Two Attitudes to Avoid
To begin with, there are two attitudes that we should try to avoid: absolute certainty and total despair. On the one side are King James Only advocates; they are absolutely certain that the KJV, in every place, exactly represents the original text. To be frank, the quest for certainty often overshadows the quest for truth in conservative theological circles and is a temptation that we need to resist. It is fundamentally the temptation of modernism. To our shame, evangelicals have too often been more concerned to protect our presuppositions than to pursue truth at all costs.
On the other side are a few radical scholars who are so skeptical that no piece of data, no hard fact, is safe in their hands. It all turns to putty because all views are created equal. If everything is equally possible, then no view is more probable than any other view. In Starbucks and on the street, in college classrooms and on the airwaves, you can hear the line “We really don’t know what the NT originally said since we no longer possess the originals and since there could have been tremendous tampering with the text before our existing copies were produced.”
But are any biblical scholars this skeptical? Robert Funk, the head of the Jesus Seminar, seemed to be. In The Five Gospels he said,
Even careful copyists make mistakes, as every proofreader knows. So we will never be able to claim certain knowledge of exactly what the original text of any biblical writing was.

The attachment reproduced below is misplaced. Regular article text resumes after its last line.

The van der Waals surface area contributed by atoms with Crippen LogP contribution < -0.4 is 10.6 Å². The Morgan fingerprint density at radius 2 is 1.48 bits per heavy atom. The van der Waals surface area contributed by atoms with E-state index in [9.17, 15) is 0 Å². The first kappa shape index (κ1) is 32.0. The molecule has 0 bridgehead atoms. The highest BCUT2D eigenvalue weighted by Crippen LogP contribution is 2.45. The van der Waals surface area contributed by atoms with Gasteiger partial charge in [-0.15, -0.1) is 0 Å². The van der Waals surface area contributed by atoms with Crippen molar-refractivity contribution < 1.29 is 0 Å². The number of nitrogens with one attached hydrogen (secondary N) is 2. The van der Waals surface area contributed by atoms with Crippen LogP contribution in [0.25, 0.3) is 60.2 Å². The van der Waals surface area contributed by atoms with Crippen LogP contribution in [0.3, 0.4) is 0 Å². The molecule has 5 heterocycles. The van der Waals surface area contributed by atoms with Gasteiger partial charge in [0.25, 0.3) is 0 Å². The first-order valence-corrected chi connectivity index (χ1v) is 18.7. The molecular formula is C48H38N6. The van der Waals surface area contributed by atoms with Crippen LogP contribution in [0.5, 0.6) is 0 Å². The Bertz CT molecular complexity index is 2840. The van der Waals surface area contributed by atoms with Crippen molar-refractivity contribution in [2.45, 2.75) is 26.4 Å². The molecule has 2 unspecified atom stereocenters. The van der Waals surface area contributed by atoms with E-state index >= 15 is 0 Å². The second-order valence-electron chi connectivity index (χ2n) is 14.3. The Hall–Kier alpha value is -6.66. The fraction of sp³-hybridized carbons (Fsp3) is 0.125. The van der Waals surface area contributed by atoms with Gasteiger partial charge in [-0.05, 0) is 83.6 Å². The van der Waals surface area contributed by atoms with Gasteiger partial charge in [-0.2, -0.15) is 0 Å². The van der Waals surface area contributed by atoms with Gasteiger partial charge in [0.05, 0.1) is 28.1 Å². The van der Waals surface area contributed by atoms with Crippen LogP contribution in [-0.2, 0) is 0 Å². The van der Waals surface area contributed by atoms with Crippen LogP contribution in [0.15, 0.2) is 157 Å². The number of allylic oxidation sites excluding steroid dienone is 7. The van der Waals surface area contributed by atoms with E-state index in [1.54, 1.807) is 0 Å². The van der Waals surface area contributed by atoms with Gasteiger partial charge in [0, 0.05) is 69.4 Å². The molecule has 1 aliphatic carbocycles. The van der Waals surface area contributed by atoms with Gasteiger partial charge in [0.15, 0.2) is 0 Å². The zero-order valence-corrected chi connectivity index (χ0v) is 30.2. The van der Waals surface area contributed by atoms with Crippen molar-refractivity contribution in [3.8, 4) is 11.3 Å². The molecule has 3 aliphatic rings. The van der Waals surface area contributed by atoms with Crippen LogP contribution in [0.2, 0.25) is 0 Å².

The temporal gap that separates Jesus from the first surviving copies of the gospels—about one hundred and seventy-five years—corresponds to the lapse in time from 1776—the writing of the Declaration of Independence—to 1950. What if the oldest copies of the founding document dated only from 1950?
Funk’s attitude is easy to see: rampant skepticism over recovering the original wording of any part of the NT. This is the temptation of postmodernism. The only certainty is uncertainty itself. It is the one absolute that denies all the others. Concomitant with this is an intellectual pride—pride that one “knows” enough to be skeptical about all positions.
Where does Ehrman stand on this spectrum? I do not know. On the one hand, he has said such things as the following: